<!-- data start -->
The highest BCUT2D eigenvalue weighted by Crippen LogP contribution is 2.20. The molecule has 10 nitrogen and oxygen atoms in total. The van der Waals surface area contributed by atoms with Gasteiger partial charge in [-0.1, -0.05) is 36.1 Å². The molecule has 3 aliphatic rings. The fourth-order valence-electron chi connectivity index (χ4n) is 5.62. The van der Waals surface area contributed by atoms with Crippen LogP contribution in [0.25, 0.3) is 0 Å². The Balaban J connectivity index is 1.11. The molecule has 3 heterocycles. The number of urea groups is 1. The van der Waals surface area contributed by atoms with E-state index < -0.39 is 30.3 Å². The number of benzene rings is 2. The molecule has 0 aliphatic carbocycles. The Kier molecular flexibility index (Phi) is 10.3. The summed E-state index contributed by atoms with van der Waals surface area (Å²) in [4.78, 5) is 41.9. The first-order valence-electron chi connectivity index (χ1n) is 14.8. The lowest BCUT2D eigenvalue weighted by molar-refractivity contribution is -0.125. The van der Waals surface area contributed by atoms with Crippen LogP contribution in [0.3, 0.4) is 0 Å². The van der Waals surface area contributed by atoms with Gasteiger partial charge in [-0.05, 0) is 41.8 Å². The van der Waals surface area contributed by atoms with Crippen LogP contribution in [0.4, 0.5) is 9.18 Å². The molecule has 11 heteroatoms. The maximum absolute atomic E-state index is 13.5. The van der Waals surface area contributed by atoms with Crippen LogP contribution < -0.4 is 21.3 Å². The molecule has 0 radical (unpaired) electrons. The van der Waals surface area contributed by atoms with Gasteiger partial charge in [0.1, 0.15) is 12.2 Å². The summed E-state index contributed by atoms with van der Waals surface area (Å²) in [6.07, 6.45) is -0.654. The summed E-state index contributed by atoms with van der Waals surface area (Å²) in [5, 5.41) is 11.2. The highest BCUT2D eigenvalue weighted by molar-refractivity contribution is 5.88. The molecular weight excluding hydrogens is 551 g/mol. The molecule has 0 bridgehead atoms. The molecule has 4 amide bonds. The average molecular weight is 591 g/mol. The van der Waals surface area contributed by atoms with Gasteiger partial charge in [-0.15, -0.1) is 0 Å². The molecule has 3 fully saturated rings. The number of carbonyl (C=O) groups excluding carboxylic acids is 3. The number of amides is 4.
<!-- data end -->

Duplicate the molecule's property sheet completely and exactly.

The highest BCUT2D eigenvalue weighted by Crippen LogP contribution is 2.20. The molecule has 10 nitrogen and oxygen atoms in total. The van der Waals surface area contributed by atoms with Gasteiger partial charge in [-0.1, -0.05) is 36.1 Å². The molecule has 3 aliphatic rings. The fourth-order valence-electron chi connectivity index (χ4n) is 5.62. The van der Waals surface area contributed by atoms with Crippen LogP contribution in [0.25, 0.3) is 0 Å². The Balaban J connectivity index is 1.11. The molecule has 3 heterocycles. The number of urea groups is 1. The van der Waals surface area contributed by atoms with E-state index < -0.39 is 30.3 Å². The number of benzene rings is 2. The molecule has 0 aliphatic carbocycles. The Kier molecular flexibility index (Phi) is 10.3. The summed E-state index contributed by atoms with van der Waals surface area (Å²) in [4.78, 5) is 41.9. The first-order valence-electron chi connectivity index (χ1n) is 14.8. The lowest BCUT2D eigenvalue weighted by molar-refractivity contribution is -0.125. The van der Waals surface area contributed by atoms with Crippen LogP contribution in [0.3, 0.4) is 0 Å². The van der Waals surface area contributed by atoms with Gasteiger partial charge in [-0.05, 0) is 41.8 Å². The van der Waals surface area contributed by atoms with Crippen LogP contribution in [0.4, 0.5) is 9.18 Å². The molecule has 11 heteroatoms. The maximum absolute atomic E-state index is 13.5. The van der Waals surface area contributed by atoms with Crippen LogP contribution < -0.4 is 21.3 Å². The molecule has 0 radical (unpaired) electrons. The van der Waals surface area contributed by atoms with Gasteiger partial charge in [0.1, 0.15) is 12.2 Å². The summed E-state index contributed by atoms with van der Waals surface area (Å²) in [6.07, 6.45) is -0.654. The summed E-state index contributed by atoms with van der Waals surface area (Å²) in [5, 5.41) is 11.2. The highest BCUT2D eigenvalue weighted by molar-refractivity contribution is 5.88. The molecular weight excluding hydrogens is 551 g/mol. The molecule has 0 bridgehead atoms. The molecule has 4 amide bonds. The average molecular weight is 591 g/mol. The van der Waals surface area contributed by atoms with Gasteiger partial charge in [-0.15, -0.1) is 0 Å². The molecule has 3 fully saturated rings. The number of carbonyl (C=O) groups excluding carboxylic acids is 3. The number of amides is 4.